In a controversial tie-in only a fellow Marketer could appreciate, seems Mattel’s Barbie has ruffled a few feathers yet again by being featured on a faux cover wrapping a mere 1,000 issues of the iconic Sports Illustrated ‘s 50th Anniversary ‘Swimsuit Issue,‘ declaring her “The Doll That Started It All.”
Feminist opponents feel this is bad (and, of course, that Barbie in general engenders self esteem issues in little girls. Never mind their distaste for the SI Swimsuit Issue in general.) Proponents laud that Barbie is taking her place among fashion icons like Heidi Klum, Tyra Banks, Kathy Ireland, and Christie Brinkley (though I’m not so sure about Brinkley), who have seen their brains and business savvy carry them far beyond Super Modeldom and turn them into wildly successful business moguls. Then add a limited edition doll “available only at Target” and you’ve got one heck of a marketing party!
Body issues seriously aside (since there is no way opponents will ever accept Barbie in any way — even after her more than 100 career choices over the years, including doctor, vet, spaceship commander, and yoga instructor!), the Marketing Team at Mattel’s job is “that she remain top of mind” and culturally relevant. So they have created campaigns to sell her “Malibu Dreamhouse” with the help of Josh Altman, cast member of “Million Dollar Listing: Los Angeles,” and Trulia, one to partner with Royal Caribbean Cruises, and a You Tube web series of her life with beau Ken, after a long separation, among others! And now, after 50 years, she graces the cover of SI with an #Unapologetic campaign! Now that’s a busy woman!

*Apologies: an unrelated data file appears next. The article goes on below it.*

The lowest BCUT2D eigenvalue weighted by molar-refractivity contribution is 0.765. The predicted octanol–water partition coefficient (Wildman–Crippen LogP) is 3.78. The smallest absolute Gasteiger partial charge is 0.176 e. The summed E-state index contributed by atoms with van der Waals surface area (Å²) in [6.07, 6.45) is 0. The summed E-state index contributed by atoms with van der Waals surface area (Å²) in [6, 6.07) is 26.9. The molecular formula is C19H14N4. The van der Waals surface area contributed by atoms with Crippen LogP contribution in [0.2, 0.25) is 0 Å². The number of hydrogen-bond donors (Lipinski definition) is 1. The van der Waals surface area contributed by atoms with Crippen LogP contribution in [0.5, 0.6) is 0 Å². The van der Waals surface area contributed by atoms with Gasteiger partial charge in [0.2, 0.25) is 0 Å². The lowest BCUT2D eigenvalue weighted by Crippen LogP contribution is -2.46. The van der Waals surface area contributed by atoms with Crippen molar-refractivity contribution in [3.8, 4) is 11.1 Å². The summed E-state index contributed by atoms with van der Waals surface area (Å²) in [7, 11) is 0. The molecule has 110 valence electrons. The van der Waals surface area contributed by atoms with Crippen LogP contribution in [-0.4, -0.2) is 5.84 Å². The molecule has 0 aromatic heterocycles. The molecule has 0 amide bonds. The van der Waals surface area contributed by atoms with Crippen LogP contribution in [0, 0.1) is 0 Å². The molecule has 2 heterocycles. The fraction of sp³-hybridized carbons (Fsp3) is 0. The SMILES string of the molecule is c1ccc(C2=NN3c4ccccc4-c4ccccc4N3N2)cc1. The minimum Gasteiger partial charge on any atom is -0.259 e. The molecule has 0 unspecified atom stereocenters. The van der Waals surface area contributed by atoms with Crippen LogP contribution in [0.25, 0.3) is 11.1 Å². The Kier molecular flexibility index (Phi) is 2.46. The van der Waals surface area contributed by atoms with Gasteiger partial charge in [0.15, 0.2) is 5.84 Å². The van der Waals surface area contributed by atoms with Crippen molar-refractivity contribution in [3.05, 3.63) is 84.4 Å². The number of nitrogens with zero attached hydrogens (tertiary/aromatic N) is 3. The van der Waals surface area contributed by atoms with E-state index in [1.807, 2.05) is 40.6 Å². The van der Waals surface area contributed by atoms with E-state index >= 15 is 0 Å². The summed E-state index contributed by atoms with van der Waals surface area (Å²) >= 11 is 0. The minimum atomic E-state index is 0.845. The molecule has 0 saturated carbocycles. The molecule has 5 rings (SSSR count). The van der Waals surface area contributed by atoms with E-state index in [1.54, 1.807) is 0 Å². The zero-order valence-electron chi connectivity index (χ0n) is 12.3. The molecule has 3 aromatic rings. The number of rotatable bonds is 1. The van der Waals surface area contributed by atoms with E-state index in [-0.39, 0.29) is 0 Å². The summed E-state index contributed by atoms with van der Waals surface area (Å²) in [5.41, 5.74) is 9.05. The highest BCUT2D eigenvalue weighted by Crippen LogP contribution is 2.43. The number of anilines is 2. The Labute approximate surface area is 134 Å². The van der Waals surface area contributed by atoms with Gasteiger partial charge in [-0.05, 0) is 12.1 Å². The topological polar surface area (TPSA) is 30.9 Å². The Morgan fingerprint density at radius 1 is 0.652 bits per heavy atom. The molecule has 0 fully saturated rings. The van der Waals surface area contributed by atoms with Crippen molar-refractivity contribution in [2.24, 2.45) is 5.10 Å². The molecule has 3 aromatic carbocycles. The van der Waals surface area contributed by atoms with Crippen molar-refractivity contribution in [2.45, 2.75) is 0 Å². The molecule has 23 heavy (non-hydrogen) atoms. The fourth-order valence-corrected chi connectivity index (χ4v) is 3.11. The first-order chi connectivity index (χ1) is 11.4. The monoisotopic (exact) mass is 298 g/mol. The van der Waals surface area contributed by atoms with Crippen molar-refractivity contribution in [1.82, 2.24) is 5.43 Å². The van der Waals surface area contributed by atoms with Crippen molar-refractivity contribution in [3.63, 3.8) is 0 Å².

I am as strong an opponent of the unhealthy image of women portrayed in advertising/the media as one could be. I am vocal about using more “Real Sized” models in TV and advertising (WHY are they called “Plus Size” I ask?), I applaud and purchase brands that respect “reality” and fight against “sizism” (one of the last still-acceptable forms of discrimination) and don’t buy those whose principals I disagree with. But I believe that it is not until the fashion houses and the runways, the print ads and the TV shows, ALL turn a page in depicting what is portrayed as beautiful for years and years.. and years consistently, that girls’ /women’s body issues will shift. I seriously do not think, after 50+ years, that Barbie is the culprit.
I think Mattel has a Brand to evolve and is doing so pretty well. And come on, are G.I. Joe’s shoulders and muscles really that big?